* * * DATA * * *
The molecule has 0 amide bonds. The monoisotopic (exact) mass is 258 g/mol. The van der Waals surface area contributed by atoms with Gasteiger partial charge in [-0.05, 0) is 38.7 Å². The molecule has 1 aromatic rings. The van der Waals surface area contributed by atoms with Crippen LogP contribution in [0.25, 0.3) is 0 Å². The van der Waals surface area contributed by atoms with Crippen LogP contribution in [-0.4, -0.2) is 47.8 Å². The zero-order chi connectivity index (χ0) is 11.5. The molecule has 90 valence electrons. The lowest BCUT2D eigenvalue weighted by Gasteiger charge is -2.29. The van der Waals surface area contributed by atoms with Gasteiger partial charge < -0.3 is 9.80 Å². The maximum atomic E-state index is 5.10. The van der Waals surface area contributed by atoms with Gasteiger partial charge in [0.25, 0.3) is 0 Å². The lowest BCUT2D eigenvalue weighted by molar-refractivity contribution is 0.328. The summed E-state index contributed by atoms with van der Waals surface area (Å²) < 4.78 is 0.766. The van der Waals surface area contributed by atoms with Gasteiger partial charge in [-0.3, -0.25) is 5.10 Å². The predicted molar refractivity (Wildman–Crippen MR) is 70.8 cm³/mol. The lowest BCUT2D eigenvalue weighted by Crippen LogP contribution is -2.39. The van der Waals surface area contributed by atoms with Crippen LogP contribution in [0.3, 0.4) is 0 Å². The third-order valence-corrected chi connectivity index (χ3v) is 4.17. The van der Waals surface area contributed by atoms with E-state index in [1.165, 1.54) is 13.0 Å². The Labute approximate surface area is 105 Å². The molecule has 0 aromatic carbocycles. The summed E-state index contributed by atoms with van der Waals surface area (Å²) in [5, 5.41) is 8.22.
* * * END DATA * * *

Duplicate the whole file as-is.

The molecule has 0 amide bonds. The monoisotopic (exact) mass is 258 g/mol. The van der Waals surface area contributed by atoms with Gasteiger partial charge in [-0.05, 0) is 38.7 Å². The molecule has 1 aromatic rings. The van der Waals surface area contributed by atoms with Crippen LogP contribution in [0.25, 0.3) is 0 Å². The van der Waals surface area contributed by atoms with Crippen LogP contribution in [-0.4, -0.2) is 47.8 Å². The zero-order chi connectivity index (χ0) is 11.5. The molecule has 90 valence electrons. The lowest BCUT2D eigenvalue weighted by Gasteiger charge is -2.29. The van der Waals surface area contributed by atoms with Gasteiger partial charge < -0.3 is 9.80 Å². The maximum atomic E-state index is 5.10. The van der Waals surface area contributed by atoms with Gasteiger partial charge in [0.25, 0.3) is 0 Å². The lowest BCUT2D eigenvalue weighted by molar-refractivity contribution is 0.328. The summed E-state index contributed by atoms with van der Waals surface area (Å²) < 4.78 is 0.766. The van der Waals surface area contributed by atoms with Gasteiger partial charge in [-0.3, -0.25) is 5.10 Å². The predicted molar refractivity (Wildman–Crippen MR) is 70.8 cm³/mol. The lowest BCUT2D eigenvalue weighted by Crippen LogP contribution is -2.39. The van der Waals surface area contributed by atoms with Crippen LogP contribution in [0.3, 0.4) is 0 Å². The third-order valence-corrected chi connectivity index (χ3v) is 4.17. The van der Waals surface area contributed by atoms with E-state index in [1.165, 1.54) is 13.0 Å². The Labute approximate surface area is 105 Å². The molecule has 0 aromatic carbocycles. The summed E-state index contributed by atoms with van der Waals surface area (Å²) in [5, 5.41) is 8.22.